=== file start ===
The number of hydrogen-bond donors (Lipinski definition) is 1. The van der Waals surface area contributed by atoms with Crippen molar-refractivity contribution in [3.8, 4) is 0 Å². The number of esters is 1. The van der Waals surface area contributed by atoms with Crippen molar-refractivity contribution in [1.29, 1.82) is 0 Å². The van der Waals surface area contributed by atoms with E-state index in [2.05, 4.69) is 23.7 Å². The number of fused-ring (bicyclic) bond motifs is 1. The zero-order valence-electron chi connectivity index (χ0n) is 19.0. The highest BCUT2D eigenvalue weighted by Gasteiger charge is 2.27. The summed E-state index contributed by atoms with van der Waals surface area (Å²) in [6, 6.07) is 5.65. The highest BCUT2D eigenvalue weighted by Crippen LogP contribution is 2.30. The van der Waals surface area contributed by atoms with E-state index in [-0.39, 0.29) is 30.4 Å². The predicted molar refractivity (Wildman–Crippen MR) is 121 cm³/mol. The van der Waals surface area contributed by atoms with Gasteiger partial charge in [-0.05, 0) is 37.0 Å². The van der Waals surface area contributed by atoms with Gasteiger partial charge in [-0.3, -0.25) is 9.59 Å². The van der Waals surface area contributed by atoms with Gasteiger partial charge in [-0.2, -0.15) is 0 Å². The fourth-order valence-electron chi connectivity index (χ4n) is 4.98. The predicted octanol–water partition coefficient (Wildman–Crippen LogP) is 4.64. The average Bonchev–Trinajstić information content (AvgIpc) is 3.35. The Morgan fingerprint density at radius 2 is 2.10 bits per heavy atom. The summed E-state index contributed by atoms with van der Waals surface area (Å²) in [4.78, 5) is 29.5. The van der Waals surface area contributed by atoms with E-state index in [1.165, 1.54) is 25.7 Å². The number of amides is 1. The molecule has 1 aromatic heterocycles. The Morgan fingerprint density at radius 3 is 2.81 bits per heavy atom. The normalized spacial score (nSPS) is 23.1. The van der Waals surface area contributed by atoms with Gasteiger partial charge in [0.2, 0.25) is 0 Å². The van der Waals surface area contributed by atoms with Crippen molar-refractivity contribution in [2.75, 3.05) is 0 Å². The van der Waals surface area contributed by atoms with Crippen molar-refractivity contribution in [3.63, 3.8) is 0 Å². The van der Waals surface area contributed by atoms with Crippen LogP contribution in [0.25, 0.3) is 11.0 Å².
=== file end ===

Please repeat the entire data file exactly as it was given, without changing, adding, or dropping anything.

The number of hydrogen-bond donors (Lipinski definition) is 1. The van der Waals surface area contributed by atoms with Crippen molar-refractivity contribution in [3.8, 4) is 0 Å². The number of esters is 1. The van der Waals surface area contributed by atoms with Crippen molar-refractivity contribution in [1.29, 1.82) is 0 Å². The van der Waals surface area contributed by atoms with E-state index in [2.05, 4.69) is 23.7 Å². The number of fused-ring (bicyclic) bond motifs is 1. The zero-order valence-electron chi connectivity index (χ0n) is 19.0. The highest BCUT2D eigenvalue weighted by Gasteiger charge is 2.27. The summed E-state index contributed by atoms with van der Waals surface area (Å²) in [6, 6.07) is 5.65. The highest BCUT2D eigenvalue weighted by Crippen LogP contribution is 2.30. The van der Waals surface area contributed by atoms with E-state index in [-0.39, 0.29) is 30.4 Å². The predicted molar refractivity (Wildman–Crippen MR) is 121 cm³/mol. The van der Waals surface area contributed by atoms with Gasteiger partial charge in [-0.05, 0) is 37.0 Å². The van der Waals surface area contributed by atoms with Gasteiger partial charge in [-0.3, -0.25) is 9.59 Å². The van der Waals surface area contributed by atoms with Gasteiger partial charge in [-0.2, -0.15) is 0 Å². The fourth-order valence-electron chi connectivity index (χ4n) is 4.98. The predicted octanol–water partition coefficient (Wildman–Crippen LogP) is 4.64. The average Bonchev–Trinajstić information content (AvgIpc) is 3.35. The Morgan fingerprint density at radius 2 is 2.10 bits per heavy atom. The summed E-state index contributed by atoms with van der Waals surface area (Å²) in [4.78, 5) is 29.5. The van der Waals surface area contributed by atoms with E-state index in [1.165, 1.54) is 25.7 Å². The number of amides is 1. The molecule has 1 aromatic heterocycles. The Morgan fingerprint density at radius 3 is 2.81 bits per heavy atom. The normalized spacial score (nSPS) is 23.1. The van der Waals surface area contributed by atoms with Gasteiger partial charge in [0.2, 0.25) is 0 Å². The van der Waals surface area contributed by atoms with Crippen molar-refractivity contribution in [2.75, 3.05) is 0 Å². The van der Waals surface area contributed by atoms with Crippen molar-refractivity contribution in [3.63, 3.8) is 0 Å². The van der Waals surface area contributed by atoms with Crippen LogP contribution in [0.25, 0.3) is 11.0 Å².